The second way in which Kristeva brings the speaking body back to language is by maintaining that bodily drives make their way into language. One of Kristeva's major contributions to literary theory is her distinction between two heterogeneous elements in signification: the semiotic and the symbolic. Within Kristeva's writings "semiotic" (le sémiotique) becomes a technical term which she distinguishes from "semiotics" (la sémiotique). The semiotic elements within the signifying process are the drives as they discharge within language. This drive discharge is associated with rhythm and tone. The semiotic is this subterranean element of meaning within signification that does not signify.
The symbolic, on the other hand, is the element of meaning within signification that does signify. The symbolic is associated with syntax or grammar and with the ability to take a position or make a judgment that syntax engenders. The threshold of the symbolic is what Kristeva calls the "thetic" phase, which emerges out of the mirror stage (Revolution 49). There is a breaking, a rejection, already within the body that becomes, at a certain threshold, the thetic break. The thetic break is the point at which the subject takes up a position, an identification.
The semiotic gives rise to, and challenges, the symbolic. Kristeva describes the relation between the semiotic and the symbolic as a dialectic oscillation. Without the symbolic we have only delirium or nature, while without the semiotic, language would be completely empty, if not impossible. We would have no reason to speak if it were not for the semiotic drive force. So this oscillation between the semiotic and the symbolic is productive and necessary. It is the oscillation between rejection and stasis, found already within the material body, that produces the speaking subject.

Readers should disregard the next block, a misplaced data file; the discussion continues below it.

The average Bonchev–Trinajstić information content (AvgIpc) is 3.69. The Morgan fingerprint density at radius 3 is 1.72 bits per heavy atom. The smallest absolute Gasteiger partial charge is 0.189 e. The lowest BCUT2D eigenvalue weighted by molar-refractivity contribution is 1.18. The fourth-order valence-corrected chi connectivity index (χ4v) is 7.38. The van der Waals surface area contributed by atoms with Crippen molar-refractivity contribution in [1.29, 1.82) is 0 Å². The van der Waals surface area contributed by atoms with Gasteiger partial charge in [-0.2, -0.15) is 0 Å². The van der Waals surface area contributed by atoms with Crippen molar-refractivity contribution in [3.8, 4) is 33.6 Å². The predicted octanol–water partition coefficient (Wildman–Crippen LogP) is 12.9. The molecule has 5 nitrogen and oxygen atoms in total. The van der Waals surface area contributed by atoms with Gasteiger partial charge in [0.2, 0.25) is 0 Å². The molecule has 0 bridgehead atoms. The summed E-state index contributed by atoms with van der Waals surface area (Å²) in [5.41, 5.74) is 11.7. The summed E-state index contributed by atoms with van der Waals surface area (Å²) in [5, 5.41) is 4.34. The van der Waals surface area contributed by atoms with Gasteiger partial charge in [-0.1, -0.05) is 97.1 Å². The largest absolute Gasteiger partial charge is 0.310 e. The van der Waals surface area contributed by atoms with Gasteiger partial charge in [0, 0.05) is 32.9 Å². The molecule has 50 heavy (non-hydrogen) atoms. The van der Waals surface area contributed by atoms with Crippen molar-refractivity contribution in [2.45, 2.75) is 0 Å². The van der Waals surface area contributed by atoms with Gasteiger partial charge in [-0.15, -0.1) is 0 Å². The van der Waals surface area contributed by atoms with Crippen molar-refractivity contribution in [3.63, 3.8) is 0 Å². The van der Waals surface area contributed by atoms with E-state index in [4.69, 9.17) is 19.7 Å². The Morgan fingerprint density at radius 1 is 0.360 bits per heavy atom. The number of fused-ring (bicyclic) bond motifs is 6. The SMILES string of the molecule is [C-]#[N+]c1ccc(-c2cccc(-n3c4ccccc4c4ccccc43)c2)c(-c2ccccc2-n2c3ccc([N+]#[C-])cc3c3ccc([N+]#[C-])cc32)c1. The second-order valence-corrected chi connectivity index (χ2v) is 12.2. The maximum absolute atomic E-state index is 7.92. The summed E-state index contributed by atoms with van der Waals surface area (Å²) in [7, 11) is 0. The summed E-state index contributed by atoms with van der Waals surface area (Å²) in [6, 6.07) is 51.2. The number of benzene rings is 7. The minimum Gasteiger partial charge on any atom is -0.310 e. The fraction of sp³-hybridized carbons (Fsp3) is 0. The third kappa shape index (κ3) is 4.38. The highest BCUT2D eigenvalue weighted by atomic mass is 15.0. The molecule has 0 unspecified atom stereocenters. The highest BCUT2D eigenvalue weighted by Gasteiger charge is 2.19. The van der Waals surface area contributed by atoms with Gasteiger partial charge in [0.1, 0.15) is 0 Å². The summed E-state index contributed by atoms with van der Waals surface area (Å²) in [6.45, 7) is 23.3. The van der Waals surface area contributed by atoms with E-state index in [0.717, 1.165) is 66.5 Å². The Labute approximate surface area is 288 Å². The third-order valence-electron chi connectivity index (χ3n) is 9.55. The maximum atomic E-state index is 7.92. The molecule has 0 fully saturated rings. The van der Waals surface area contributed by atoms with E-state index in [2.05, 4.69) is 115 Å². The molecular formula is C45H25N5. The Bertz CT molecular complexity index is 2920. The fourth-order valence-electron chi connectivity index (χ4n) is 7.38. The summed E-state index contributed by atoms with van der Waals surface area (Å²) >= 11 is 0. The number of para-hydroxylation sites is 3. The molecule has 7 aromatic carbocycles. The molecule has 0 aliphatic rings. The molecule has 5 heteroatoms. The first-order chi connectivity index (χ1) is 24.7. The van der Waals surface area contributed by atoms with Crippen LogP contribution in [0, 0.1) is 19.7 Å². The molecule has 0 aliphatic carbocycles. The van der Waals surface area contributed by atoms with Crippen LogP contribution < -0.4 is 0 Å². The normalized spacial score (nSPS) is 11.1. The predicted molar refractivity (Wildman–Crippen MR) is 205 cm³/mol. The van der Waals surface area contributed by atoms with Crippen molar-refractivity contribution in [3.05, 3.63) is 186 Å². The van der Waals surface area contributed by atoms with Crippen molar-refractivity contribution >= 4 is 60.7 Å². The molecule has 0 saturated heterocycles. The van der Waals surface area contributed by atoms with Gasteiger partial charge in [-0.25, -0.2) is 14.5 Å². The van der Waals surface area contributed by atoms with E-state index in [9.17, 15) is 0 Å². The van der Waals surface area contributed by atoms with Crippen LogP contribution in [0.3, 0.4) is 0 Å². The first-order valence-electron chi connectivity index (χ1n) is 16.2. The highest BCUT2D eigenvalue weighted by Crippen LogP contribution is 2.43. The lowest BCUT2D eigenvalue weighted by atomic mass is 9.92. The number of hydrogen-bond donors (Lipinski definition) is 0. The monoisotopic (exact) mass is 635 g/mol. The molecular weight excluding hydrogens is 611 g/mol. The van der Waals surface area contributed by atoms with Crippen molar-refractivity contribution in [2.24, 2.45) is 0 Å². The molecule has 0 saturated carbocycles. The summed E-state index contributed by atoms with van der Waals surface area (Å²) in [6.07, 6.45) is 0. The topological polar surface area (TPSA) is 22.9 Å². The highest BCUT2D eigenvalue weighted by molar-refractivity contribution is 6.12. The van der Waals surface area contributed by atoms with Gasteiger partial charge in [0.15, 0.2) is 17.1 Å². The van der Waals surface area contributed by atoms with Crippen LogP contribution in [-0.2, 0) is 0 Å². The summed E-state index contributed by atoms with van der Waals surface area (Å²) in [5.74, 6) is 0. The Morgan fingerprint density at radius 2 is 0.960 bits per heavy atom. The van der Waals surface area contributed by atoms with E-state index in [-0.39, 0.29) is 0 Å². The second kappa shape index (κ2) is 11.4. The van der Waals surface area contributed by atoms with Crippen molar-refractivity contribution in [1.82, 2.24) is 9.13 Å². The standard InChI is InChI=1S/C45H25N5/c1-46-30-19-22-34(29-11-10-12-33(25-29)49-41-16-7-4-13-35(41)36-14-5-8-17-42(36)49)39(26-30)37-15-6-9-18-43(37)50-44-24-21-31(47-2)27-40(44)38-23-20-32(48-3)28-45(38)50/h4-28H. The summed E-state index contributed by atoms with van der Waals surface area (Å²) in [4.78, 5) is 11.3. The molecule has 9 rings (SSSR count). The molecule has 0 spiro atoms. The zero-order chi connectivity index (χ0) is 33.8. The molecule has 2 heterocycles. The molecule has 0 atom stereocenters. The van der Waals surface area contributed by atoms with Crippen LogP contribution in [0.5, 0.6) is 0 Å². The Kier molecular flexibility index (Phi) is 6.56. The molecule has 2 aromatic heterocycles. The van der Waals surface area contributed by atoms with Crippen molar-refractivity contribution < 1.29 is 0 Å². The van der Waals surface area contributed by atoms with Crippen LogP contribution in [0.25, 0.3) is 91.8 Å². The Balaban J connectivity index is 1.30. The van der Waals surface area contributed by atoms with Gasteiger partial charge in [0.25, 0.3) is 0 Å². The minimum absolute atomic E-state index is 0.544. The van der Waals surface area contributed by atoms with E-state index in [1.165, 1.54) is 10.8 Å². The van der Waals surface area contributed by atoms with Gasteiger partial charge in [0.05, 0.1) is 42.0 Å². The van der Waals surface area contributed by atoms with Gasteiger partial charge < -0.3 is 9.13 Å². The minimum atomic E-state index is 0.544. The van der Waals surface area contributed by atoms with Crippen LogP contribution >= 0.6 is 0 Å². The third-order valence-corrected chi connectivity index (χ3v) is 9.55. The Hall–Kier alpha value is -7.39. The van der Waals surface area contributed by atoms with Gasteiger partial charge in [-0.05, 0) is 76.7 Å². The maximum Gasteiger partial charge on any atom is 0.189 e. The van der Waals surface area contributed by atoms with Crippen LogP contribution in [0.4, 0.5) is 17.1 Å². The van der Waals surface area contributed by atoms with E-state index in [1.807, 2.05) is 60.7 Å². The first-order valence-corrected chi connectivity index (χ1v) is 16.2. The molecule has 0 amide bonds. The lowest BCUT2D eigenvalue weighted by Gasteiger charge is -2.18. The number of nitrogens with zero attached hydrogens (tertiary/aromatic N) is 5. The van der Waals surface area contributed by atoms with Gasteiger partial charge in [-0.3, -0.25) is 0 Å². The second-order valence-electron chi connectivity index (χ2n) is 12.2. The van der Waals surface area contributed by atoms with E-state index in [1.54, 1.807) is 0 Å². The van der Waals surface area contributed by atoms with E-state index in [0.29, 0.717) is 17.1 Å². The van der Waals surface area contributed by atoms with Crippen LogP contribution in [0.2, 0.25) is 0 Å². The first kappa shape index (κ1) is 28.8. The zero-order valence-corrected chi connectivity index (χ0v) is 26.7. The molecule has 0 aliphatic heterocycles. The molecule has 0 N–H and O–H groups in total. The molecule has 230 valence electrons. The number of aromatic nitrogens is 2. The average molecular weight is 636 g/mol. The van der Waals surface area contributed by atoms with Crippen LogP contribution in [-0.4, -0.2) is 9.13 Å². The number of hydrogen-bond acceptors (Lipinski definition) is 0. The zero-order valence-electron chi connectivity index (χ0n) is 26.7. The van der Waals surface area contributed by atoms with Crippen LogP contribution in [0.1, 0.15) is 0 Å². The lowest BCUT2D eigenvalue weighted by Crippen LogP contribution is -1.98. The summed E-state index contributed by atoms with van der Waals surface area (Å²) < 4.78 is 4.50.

Kristeva's own writing seems to be governed by this logic of oscillation between symbolic identity and semiotic rejection or difference. Revolution in Poetic Language and Powers of Horror are focused on material maternal rejection, which prefigures signification and sets up the logic of rejection. Tales of Love and Black Sun are focused on primary narcissism, which prefigures all subsequent identity and sets up the logic of repetition. And Strangers to Ourselves (1989) and Lettre ouverte à Harlem Désir (1990) are focused on rejection or difference within identity.
Kristeva is concerned with discourses that break identity. She examines crises in signification, places where identity breaks down. She analyzes the extremes of language, the before and after of language, the child's acquisition of language, and the psychotic's loss of language. Three of her models for discourses that challenge identity are Poetry, Maternity, and Psychoanalysis. Poetry, first of all, points to the signifying process qua process. Its attention to sounds and rhythms in language points to the semiotic element in signification, out of which the symbolic and any subject position come. This pointing reactivates the semiotic within language. It reactivates semiotic drives and thereby puts the unified subject in process/on trial.
The maternal body is the very embodiment of the subject in process/on trial. It cannot be neatly divided into subject and object. It is the embodiment of alterity within. Maternity is the most powerful model of alterity within because it exists at the heart of the social and the species. In Tales of Love Kristeva uses the maternal body as a model for an outlaw ethics, what she calls "herethics" (263). This ethics binds the subject to the other through love and not through Law.